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Female genital mutilation/cutting is decreasing but more needs to be done

An estimated 100 million girls and women of reproductive age across 30 countries have experienced female genital mutilation/cutting (FGM/C), according to a new meta-analysis publishing September 1 in the open access journal PLOS Medicine. The review reports that FGM/C seems to be decreasing in 26 countries for both women and girls, but much work needs to be done in others.

FGM/C is an extreme form of abuse and gender inequality that violates women’s and girls’ human rights. It has lifelong health and economic consequences for women and girls. Stephen J McCall of the American University of Beirut, is prazosin compatible with prozac Lebanon, and colleagues undertook this study to provide a baseline estimate of numbers of women affected and to understand where the data gaps are. The WHO Sustainable Development Goal (SDG) target 5.3 on gender equality refers to FGM/C as a harmful traditional practice and calls for ending it by 2030.

The researchers included 30 studies in their meta-analysis, of which 23 were from the African region, six from the Eastern Mediterranean, and one from South-East Asia. The studies included data from 406,068 women from 30 countries and 296,267 girls from 25 countries. They found that 36.9% of women aged 15–49 and 8.27% of girls aged 0–15 years had experienced FGM/C.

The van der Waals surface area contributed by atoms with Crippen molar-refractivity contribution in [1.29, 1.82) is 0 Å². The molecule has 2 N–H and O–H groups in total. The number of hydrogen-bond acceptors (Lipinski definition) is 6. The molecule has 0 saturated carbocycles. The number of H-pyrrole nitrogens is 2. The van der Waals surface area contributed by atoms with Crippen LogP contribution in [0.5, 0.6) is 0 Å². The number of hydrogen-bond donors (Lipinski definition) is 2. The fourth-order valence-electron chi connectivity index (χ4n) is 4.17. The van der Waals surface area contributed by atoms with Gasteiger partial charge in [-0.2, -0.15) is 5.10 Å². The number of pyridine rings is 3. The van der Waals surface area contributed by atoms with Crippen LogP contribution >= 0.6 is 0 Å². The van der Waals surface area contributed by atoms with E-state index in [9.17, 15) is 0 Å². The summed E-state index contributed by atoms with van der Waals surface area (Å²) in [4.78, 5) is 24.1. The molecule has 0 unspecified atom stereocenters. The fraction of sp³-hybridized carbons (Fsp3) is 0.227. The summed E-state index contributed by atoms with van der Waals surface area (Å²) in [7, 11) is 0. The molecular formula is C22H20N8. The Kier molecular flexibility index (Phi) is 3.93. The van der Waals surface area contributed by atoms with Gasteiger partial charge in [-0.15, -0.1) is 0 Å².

Though the practice is on the decline in most countries, and the SDG target seems attainable, there were several where the decrease was tiny or there was a slight increase. Countries including Egypt, Somalia, Sudan, Indonesia, Guinea, and Mali will not meet the target unless much more work is done to stop FGM/C.

The study accurately estimates the countries included but provides an underestimate of the global picture because of gaps in available published data. These gaps need to be resolved to understand the progress towards SDG 5.3.

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